Kirkus Reviews
Syndicated columnist and clowning Pulitzer-nik Barry (Dave Barry in Cyberspace, 1996, etc.) is back with another series of columns, regular as an equinox and admittedly starting to strain for a decent title ("A lot of the really good ones are taken. Thin Thighs in 30 Days, for example. Also The Bible").

As any certified funster must, Barry zeroes in on little events of daily life, such quotidian subjects as lawyers, doctors, aging, marriage, Thanksgiving, O.J. Simpson, and splashing around with US Synchronized Swimming National Team One. He may be getting a little weak in the memory department. "To be honest," he admits, "I had completely forgotten that in a former life I was Mozart," and he's concerned about the effects of his OMBS ("Older Male Brain Shrinkage"). There are, indeed, signs of maturity: "Booger" jokes are scarce; they're replaced by "poop" jokes. Exploding toilets are covered, too. Barry expends precious shrinking brain power in rearranging the letters of proper names: Winston Churchill can yield "Hurls Cow Chin Lint," he tells us. (He may be pleased to learn that his own name can be rearranged to "Verry Baad," which has kind of rap flavor.) Alert readers supply him with prime fodder from diverse new sources so that he gets to label riffs with his favorite tag line, "I am not making this up," and advance them with the rim shot, "No, seriously, folks." They aren't seamless and certainly not weighty, but Barry's concoctions still deliver. As he says about a completely different subject (bug brains, if you must know), his humor "is not as simple as we thought it was before we started to think about it."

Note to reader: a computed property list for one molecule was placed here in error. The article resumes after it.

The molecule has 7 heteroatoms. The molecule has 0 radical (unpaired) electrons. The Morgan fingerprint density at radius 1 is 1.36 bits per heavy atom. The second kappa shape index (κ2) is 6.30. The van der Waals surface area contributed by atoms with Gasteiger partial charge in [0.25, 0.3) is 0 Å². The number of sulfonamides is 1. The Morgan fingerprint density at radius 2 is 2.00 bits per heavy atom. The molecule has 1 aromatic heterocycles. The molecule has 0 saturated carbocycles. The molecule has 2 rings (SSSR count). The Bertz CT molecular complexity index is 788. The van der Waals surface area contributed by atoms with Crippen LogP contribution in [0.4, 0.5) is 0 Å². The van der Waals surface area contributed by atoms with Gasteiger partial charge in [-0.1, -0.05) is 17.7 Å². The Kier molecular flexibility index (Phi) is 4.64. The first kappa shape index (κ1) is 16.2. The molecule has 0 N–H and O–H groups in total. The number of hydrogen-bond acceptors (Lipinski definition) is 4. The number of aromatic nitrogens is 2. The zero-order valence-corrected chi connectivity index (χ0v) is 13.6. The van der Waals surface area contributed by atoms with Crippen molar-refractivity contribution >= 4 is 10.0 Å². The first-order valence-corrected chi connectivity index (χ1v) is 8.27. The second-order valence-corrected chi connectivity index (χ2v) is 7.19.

Barry remains a formidable practitioner of journalistic silliness. "Ha!" some readers may say. Some, differing, may retort, "Ha ha!" Others may simply laugh.

Product Details

Phoenix Books, Incorporated
Publication date:
Edition description:
Product dimensions:
5.10(w) x 5.80(h) x 1.10(d)

Meet the Author

Dave Barry was born in Armonk, New York, in 1947 and has been steadily growing older ever since, without ever actually reaching maturity.  He attended public schools, where he distinguished himself by not getting in nearly as much trouble as he would have if authorities had been aware of everything.  He is proud to have been elected Class Clown by the Pleasantville High School in 1965.
Barry went to Haverford College, where he was an English major and wrote lengthy scholarly papers filled with sentences that even he did not understand.  He graduated in 1969 and eventually got a job with a newspaper named, this is the real name, the Daily Local News, in West Chester, Pennsylvania, where he covered a series of incredibly dull municipal meetings, some of which are still going on.
In 1975, Barry joined Burger Associates, a consulting firm that teaches effective writing to business persons.  He spent nearly eight years trying to get various businesspersons to for-God's-sake-stop-writing-things like "Enclosed please find the enclosed enclosure," but he eventually realized that it was hopeless. So, in 1983 he took a job at the Miami Herald, and he has been there ever since, although he never answers the phone.  In 1988, he won the Pulitzer Prize for commentary, pending a recount.  His column appears in several hundred newspapers, yet another indication of the worsening drug crisis.
Barry is the author of numerous best-sellers, including the recent Dave Barry in Cyberspace (Crown 1996).  He lives in Miami, Florida.

Brief Biography

Miami, Florida
Date of Birth:
July 3, 1947
Place of Birth:
Armonk, New York
B.A. in English, Haverford College, 1969